Wednesday, April 10, 2013

lateral job movement?

Hey, AAM has a question from someone in the environmental field! The OP is having trouble finding work in the environmental biz. They've gotten advice to look in other fields, such as environmental or public health. So what to do?

The environmental field is a pretty big tent, as I alluded to in this old post. So an environmental scientist can go in a bunch of different directions.

The question is, should you try to start somewhere else in the environmental biz (or even further afield) and then try to move laterally? It depends on how far away from your target you go and how transferable your skills are.

For example, if you are a geologist and and the local job market is terrible because the two big environmental consulting firms in town just merged, take a look at geotechnical/engineering firms. You'll still be watching drill rigs and learning important skills for future environmental work.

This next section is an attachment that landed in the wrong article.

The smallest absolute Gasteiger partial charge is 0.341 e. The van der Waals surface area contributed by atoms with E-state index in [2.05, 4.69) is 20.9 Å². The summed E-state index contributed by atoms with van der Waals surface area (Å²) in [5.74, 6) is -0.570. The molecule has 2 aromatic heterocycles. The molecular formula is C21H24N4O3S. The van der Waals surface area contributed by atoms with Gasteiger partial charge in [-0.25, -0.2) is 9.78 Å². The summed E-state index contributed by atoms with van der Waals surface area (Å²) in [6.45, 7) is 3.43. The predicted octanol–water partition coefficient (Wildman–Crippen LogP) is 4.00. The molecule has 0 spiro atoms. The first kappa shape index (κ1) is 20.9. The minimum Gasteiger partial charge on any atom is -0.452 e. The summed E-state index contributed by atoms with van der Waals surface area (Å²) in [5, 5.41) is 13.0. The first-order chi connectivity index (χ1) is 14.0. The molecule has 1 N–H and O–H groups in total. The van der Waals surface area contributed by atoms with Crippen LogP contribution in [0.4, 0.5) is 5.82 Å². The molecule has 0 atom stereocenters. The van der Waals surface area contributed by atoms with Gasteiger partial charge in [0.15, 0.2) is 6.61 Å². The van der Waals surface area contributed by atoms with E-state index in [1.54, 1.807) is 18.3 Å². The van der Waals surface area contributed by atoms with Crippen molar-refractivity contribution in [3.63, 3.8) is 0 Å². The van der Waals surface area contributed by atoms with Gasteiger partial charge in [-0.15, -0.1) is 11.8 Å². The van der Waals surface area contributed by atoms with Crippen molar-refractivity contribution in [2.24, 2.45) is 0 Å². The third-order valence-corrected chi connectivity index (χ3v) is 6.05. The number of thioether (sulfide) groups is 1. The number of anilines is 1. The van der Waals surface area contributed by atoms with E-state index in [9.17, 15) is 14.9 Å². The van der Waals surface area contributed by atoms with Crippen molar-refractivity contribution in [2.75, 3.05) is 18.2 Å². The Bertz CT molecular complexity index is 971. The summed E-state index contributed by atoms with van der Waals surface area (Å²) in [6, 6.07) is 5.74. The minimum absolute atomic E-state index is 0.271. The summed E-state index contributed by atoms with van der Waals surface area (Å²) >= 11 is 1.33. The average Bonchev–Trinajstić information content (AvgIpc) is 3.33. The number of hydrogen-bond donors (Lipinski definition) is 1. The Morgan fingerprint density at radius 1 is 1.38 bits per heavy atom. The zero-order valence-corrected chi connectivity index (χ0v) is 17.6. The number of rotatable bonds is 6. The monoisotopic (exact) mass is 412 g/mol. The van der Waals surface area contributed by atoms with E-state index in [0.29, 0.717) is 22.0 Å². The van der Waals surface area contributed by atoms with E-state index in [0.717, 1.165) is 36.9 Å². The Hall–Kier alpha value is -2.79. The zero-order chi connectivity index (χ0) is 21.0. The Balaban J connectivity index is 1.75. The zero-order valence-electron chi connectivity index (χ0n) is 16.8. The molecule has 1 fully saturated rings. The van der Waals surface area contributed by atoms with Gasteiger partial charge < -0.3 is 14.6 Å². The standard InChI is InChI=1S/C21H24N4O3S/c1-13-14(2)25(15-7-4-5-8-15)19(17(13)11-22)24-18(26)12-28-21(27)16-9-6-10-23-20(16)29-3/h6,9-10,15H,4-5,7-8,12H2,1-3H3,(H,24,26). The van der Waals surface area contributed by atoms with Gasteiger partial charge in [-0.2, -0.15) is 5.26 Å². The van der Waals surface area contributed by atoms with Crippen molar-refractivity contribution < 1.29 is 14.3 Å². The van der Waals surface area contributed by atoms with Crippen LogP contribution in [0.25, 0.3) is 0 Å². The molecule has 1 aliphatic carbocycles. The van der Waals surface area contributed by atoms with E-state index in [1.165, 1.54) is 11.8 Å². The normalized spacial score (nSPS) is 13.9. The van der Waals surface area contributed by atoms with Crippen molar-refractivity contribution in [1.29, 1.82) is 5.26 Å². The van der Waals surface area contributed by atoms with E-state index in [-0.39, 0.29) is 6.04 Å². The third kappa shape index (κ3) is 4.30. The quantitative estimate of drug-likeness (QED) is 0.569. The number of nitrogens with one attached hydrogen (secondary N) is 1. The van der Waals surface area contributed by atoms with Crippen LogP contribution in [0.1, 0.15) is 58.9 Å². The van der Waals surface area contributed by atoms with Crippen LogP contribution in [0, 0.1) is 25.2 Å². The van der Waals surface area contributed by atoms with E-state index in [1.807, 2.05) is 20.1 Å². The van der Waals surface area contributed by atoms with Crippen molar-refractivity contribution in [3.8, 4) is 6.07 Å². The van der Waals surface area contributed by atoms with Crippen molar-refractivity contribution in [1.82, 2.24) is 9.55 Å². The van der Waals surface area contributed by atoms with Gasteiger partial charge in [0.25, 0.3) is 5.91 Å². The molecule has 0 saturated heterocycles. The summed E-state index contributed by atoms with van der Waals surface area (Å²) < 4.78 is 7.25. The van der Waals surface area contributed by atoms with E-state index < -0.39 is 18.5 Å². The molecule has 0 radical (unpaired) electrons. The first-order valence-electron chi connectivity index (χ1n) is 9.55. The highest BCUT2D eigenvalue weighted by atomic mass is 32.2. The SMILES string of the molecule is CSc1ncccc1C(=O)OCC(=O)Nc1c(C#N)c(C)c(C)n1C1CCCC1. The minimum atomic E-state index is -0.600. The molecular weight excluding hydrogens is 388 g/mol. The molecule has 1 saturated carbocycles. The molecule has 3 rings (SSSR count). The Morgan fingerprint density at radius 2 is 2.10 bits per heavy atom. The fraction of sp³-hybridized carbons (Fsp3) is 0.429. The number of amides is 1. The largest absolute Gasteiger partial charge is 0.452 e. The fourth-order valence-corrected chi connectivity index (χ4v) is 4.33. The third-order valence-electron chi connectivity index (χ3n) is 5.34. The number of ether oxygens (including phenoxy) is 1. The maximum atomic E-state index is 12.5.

Or, you start at a firm that does what you'd like to do eventually, and start as an field monkey (we all start there) and as you get a reputation for reliability and smarts, look for opportunities to move into more technical and management work.

Just keep in mind the basic functions of the jobs you're looking at and how they fit with your experience. For example, environmental studies and environmental science are usually completely different. At my grad school, environmental studies was a social science and was folded into the school of planning/architecture/geography. If you tried to get a job in, say, environmental consulting, you'd have a much harder time than a geologist/biologist/engineer. If you're trying to get into public policy, you could expand your job search to more policy-related positions, which may be more or less focused on particularly environmental issues.

Something else to keep in mind while job-hunting: many idealistic environmental graduates avoid applying to work for "the bad guys" - manufacturers, oil companies, the military. But you'll find that some of the stereotypically bad guys have the deep pockets to actually make a positive impact on their community, and some of the regulators are trapped in a morass of politics. Don't write off anyone too early.

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